Other states that have addressed the issue of cloud computing have generally determined that there are ethics concerns regarding confidentiality of information, but that a lawyer may compute via the cloud if the lawyer takes reasonable steps. See, e.g., Alabama Ethics Opinion 2010-02 (Lawyer may outsource storage of client files through cloud computing if they take reasonable steps to make sure data is protected); Arizona Ethics Opinion 09-04 (2009) (Lawyer may use online file storage and retrieval system that enables clients to access their files over the Internet, as long as the firm takes reasonable precautions to protect confidentiality of the information); Iowa Ethics Opinion 11-01 (2011) (Appropriate due diligence a lawyer should perform before storing files electronically with a third party using SaaS (cloud computing), includes determining that the lawyer will have adequate access to the stored information, the lawyer will be able to restrict access of others to the stored information, whether data is encrypted and password protected, and what will happen to the information in the event the lawyer defaults on an agreement with the third party provider or terminates the relationship with the third party provider); Nevada Formal Ethics Opinion 33 (2006) (Attorney may store client files electronically on a remote server controlled by a third party as long as the firm takes precautions to safeguard confidential information such as obtaining the third party’s agreement to maintain confidentiality); New York State Bar Ethics Opinion 842 (2010) (Lawyer may use an online computer data storage system to store client files provided the attorney takes reasonable care to maintain confidentiality, and the lawyer must stay informed of both technological advances that could affect confidentiality and changes in the law that could affect privilege); and Pennsylvania Ethics Opinion 2011-200 (“An attorney may ethically allow client confidential material to be stored in ‘the cloud’ provided the attorney takes reasonable care to assure that (1) all such materials remain confidential, and (2) reasonable safeguards are employed to ensure that the data is protected from breaches, data loss and other risks”).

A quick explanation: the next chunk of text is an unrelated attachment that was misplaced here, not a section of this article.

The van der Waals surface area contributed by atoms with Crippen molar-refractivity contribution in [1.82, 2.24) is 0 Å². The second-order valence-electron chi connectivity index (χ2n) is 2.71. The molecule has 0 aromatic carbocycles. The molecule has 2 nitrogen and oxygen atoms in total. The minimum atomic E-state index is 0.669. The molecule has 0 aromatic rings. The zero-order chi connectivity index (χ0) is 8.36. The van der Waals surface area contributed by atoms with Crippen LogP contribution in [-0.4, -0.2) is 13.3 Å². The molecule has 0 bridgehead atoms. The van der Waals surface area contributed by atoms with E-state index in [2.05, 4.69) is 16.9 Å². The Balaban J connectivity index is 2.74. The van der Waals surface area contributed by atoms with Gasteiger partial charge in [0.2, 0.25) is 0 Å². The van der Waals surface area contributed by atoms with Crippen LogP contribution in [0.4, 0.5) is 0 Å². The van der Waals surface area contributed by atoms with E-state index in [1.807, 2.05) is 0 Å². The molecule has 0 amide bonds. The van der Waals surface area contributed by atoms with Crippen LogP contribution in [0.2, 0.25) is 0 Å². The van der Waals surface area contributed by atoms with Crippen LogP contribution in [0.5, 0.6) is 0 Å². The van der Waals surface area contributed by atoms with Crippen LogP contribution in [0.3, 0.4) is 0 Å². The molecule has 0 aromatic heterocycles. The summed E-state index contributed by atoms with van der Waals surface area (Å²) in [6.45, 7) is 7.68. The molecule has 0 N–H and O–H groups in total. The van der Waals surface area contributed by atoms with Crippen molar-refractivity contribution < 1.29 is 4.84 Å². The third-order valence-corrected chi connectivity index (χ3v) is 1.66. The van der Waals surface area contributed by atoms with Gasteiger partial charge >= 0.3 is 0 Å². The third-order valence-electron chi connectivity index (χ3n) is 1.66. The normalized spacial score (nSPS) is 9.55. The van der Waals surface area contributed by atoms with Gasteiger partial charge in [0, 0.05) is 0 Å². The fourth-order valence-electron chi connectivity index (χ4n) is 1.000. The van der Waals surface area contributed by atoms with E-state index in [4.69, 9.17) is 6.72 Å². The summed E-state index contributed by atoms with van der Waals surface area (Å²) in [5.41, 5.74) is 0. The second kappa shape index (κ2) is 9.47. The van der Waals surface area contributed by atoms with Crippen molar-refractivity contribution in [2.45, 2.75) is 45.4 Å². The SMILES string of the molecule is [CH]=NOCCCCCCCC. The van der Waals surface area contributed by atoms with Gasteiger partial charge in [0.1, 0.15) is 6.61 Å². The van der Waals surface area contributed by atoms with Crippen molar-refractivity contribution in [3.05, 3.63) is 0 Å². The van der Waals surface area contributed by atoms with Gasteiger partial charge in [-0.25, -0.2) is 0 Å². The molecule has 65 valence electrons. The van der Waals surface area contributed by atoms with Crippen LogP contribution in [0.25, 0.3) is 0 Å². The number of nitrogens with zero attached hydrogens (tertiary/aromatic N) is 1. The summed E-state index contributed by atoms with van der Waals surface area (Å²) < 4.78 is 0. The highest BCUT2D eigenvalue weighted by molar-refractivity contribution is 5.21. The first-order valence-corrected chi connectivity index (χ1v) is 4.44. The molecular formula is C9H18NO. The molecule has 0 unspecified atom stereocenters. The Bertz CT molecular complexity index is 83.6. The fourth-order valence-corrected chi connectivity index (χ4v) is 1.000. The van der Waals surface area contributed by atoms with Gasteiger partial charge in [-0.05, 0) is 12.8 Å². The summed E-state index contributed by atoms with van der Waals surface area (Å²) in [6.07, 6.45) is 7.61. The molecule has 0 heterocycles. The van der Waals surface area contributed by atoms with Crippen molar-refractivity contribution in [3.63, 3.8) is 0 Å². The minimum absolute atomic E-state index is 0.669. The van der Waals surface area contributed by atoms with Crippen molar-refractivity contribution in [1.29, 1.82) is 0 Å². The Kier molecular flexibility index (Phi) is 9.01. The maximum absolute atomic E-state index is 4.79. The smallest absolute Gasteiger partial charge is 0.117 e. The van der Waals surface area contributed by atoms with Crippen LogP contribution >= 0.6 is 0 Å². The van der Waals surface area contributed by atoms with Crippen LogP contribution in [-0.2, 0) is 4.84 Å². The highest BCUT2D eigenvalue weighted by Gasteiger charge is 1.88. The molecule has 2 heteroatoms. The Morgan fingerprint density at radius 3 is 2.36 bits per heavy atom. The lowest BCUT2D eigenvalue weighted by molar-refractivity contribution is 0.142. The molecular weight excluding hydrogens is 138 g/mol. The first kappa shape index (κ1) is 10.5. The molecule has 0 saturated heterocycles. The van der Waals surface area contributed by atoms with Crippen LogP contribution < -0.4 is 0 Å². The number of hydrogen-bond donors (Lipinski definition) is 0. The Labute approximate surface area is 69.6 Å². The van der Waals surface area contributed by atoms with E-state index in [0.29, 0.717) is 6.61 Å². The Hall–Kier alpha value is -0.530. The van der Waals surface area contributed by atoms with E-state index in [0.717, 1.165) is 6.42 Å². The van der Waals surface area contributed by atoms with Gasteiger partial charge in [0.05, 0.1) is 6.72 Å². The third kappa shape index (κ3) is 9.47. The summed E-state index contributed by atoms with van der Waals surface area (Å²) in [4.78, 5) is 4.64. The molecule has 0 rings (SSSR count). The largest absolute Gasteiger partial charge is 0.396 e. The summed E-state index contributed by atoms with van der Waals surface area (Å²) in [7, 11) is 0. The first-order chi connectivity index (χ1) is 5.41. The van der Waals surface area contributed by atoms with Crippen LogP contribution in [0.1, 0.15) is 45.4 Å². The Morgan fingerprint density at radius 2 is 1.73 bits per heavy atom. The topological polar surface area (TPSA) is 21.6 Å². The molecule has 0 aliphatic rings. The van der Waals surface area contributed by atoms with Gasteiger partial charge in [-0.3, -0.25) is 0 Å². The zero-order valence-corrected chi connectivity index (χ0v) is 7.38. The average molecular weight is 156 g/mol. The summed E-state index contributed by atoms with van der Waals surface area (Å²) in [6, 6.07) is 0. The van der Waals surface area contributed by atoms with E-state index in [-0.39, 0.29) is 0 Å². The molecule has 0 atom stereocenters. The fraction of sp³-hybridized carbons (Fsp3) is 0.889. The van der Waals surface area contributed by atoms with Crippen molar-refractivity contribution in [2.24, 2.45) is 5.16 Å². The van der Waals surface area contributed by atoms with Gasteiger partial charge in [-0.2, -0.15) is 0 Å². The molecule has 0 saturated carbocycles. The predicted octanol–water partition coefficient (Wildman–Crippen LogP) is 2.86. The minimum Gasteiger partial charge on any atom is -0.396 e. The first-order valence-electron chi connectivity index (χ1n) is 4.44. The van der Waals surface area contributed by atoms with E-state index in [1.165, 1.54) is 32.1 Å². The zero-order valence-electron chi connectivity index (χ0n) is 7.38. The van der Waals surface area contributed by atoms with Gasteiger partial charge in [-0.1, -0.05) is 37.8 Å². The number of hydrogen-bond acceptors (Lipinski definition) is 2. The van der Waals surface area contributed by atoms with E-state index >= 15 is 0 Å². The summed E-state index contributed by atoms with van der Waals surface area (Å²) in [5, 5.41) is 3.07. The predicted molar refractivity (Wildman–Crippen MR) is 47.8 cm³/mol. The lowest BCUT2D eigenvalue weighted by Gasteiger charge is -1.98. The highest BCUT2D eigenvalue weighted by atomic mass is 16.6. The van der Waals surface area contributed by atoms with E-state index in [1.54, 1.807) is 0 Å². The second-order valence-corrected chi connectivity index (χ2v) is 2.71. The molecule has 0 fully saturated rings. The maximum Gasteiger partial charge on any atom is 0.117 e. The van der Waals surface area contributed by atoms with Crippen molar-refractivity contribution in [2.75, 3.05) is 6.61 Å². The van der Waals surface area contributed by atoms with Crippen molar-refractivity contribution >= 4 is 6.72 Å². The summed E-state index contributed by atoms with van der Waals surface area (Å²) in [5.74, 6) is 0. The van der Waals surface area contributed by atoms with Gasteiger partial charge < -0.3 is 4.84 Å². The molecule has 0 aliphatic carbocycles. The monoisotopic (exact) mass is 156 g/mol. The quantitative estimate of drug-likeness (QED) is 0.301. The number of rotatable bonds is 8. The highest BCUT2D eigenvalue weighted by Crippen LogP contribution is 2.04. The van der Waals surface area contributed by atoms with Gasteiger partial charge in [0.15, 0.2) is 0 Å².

This Committee agrees with the opinions issued by the states that have addressed the issue. Cloud computing is permissible as long as the lawyer adequately addresses the potential risks associated with it. As indicated by other states that have addressed the issue, lawyers must perform due diligence in researching the outside service provider(s) to ensure that adequate safeguards exist to protect information stored by the service provider(s). New York State Bar Ethics Opinion 842 suggests the following steps involve the appropriate due diligence:
• Ensuring that the online data storage provider has an enforceable obligation to preserve confidentiality and security, and that the provider will notify the lawyer if served with process requiring the production of client information;
• Investigating the online data storage provider’s security measures, policies, recoverability methods, and other procedures to determine if they are adequate under the circumstances;
• Employing available technology to guard against reasonably foreseeable attempts to infiltrate the data that is stored.
Of particular practical assistance is Iowa Ethics Opinion 11-01. As suggested by the Iowa opinion, lawyers must be able to access the lawyer’s own information without limit, others should not be able to access the information, but lawyers must be able to provide limited access to third parties to specific information, yet must be able to restrict their access to only that information. Iowa Ethics Opinion 11-01 also recommends considering the reputation of the service provider to be used, its location, its user agreement and whether it chooses the law or forum in which any dispute will be decided, whether it limits the service provider’s liability, whether the service provider retains the information in the event the lawyer terminates the relationship with the service provider, what access the lawyer has to the data on termination of the relationship with the service provider, and whether the agreement creates “any proprietary or user rights” over the data the lawyer stores with the service provider. It also suggests that the lawyer determine whether the information is password protected, whether the information is encrypted, and whether the lawyer will have the ability to further encrypt the information if additional security measures are required because of the special nature of a particular matter or piece of information. It further suggests that the lawyer consider whether the information stored via cloud computing is also stored elsewhere by the lawyer in the event the lawyer cannot access the information via “the cloud.”
This Committee agrees with the advice given by both Iowa and New York State. Additionally, this Committee believes that the lawyer should consider whether the lawyer should use the outside service provider or use additional security in specific matters in which the lawyer has proprietary client information or has other particularly sensitive information.
In summary, lawyers may use cloud computing if they take reasonable precautions to ensure that confidentiality of client information is maintained. The lawyer should research the service provider to be used, should ensure that the service provider maintains adequate security, should ensure that the lawyer has adequate access to the information stored remotely, and should consider backing up the data elsewhere as a precaution.
1. Collins English Dictionary - Complete & Unabridged 10th Edition. HarperCollins Publishers. 10 Sep. 2012. <Dictionary.com http://dictionary.reference.com/browse/cloud computing>.